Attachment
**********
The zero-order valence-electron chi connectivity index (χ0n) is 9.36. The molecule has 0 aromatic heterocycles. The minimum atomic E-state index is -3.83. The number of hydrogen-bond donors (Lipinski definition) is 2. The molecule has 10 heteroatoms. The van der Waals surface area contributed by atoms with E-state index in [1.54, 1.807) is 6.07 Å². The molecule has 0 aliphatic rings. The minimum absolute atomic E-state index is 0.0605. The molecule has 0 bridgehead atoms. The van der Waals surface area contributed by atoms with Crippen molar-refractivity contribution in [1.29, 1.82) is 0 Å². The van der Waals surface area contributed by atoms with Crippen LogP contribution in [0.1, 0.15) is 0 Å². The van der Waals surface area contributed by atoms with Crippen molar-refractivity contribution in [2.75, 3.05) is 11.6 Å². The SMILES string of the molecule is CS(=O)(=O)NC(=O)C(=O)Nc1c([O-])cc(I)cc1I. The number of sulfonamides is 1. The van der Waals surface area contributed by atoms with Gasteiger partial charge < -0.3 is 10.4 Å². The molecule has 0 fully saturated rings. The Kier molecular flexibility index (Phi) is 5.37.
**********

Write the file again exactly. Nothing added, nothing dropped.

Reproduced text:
The zero-order valence-electron chi connectivity index (χ0n) is 9.36. The molecule has 0 aromatic heterocycles. The minimum atomic E-state index is -3.83. The number of hydrogen-bond donors (Lipinski definition) is 2. The molecule has 10 heteroatoms. The van der Waals surface area contributed by atoms with E-state index in [1.54, 1.807) is 6.07 Å². The molecule has 0 aliphatic rings. The minimum absolute atomic E-state index is 0.0605. The molecule has 0 bridgehead atoms. The van der Waals surface area contributed by atoms with Crippen molar-refractivity contribution in [1.29, 1.82) is 0 Å². The van der Waals surface area contributed by atoms with Crippen LogP contribution in [0.1, 0.15) is 0 Å². The van der Waals surface area contributed by atoms with Crippen molar-refractivity contribution in [2.75, 3.05) is 11.6 Å². The SMILES string of the molecule is CS(=O)(=O)NC(=O)C(=O)Nc1c([O-])cc(I)cc1I. The number of sulfonamides is 1. The van der Waals surface area contributed by atoms with Gasteiger partial charge < -0.3 is 10.4 Å². The molecule has 0 fully saturated rings. The Kier molecular flexibility index (Phi) is 5.37.